The liner notes of Criminal Minded read, "Peace to Ron Nelson and the Toronto posse." This statement is evidence of BDP's involvement with Toronto's hip hop scene in the 1980s, which produced artists such as Michie Mee, Dream Warriors, and Maestro Fresh Wes.[4]


Initially, the album sold at least several hundred thousand copies; however, the relationship between the group and B-Boy Records quickly deteriorated when the label, headed by Jack Allen and Bill Kamarra, was allegedly slow to pay royalties. A lawsuit was launched, which was eventually settled out-of-court. Having left B-Boy Records, new friend Ice-T introduced BDP to Warner Bros. Records' Benny Medina, head of the label’s Black-music division, who promptly agreed to sign the duo in principle to a new record deal. However, it was rescinded after La Rock's death.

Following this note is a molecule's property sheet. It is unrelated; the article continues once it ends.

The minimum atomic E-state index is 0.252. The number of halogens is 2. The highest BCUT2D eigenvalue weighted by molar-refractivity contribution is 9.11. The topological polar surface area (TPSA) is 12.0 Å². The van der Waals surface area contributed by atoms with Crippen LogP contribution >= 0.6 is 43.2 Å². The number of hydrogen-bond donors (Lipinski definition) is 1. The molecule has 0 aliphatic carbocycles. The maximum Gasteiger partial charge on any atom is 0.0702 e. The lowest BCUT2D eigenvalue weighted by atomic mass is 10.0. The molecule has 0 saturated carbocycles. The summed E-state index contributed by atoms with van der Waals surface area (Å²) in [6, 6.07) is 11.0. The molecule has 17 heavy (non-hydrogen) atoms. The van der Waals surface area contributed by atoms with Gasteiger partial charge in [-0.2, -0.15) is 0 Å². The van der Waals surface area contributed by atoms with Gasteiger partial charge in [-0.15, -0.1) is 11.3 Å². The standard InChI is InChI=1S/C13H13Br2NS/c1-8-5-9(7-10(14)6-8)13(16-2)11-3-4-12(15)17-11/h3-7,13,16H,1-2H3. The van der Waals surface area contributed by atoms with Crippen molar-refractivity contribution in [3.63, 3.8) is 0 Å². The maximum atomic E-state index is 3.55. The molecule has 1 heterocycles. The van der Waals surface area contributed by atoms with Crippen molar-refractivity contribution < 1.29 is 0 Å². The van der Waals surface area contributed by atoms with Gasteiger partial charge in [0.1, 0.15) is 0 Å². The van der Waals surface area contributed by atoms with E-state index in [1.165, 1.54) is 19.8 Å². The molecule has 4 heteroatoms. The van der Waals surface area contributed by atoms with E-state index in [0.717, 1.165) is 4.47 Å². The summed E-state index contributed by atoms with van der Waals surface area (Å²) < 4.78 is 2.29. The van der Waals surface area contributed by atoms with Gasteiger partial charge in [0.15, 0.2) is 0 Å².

By this time, Sterling had befriended a neighborhood teenager named Derrick "D-Nice" Jones, who did a human beat-boxing routine for the group. One evening, Jones was assaulted by some local hoodlums and he later called Sterling to run interference. The next day, Sterling and a group of others came to the stoop where the offending parties lived. Sterling’s intention was to try and mediate things, but one of the hoods pulled out a gun and began shooting at random. In the ensuing confusion, Sterling was hit in the neck. Critically wounded, he died an hour later in hospital, leaving behind an infant son.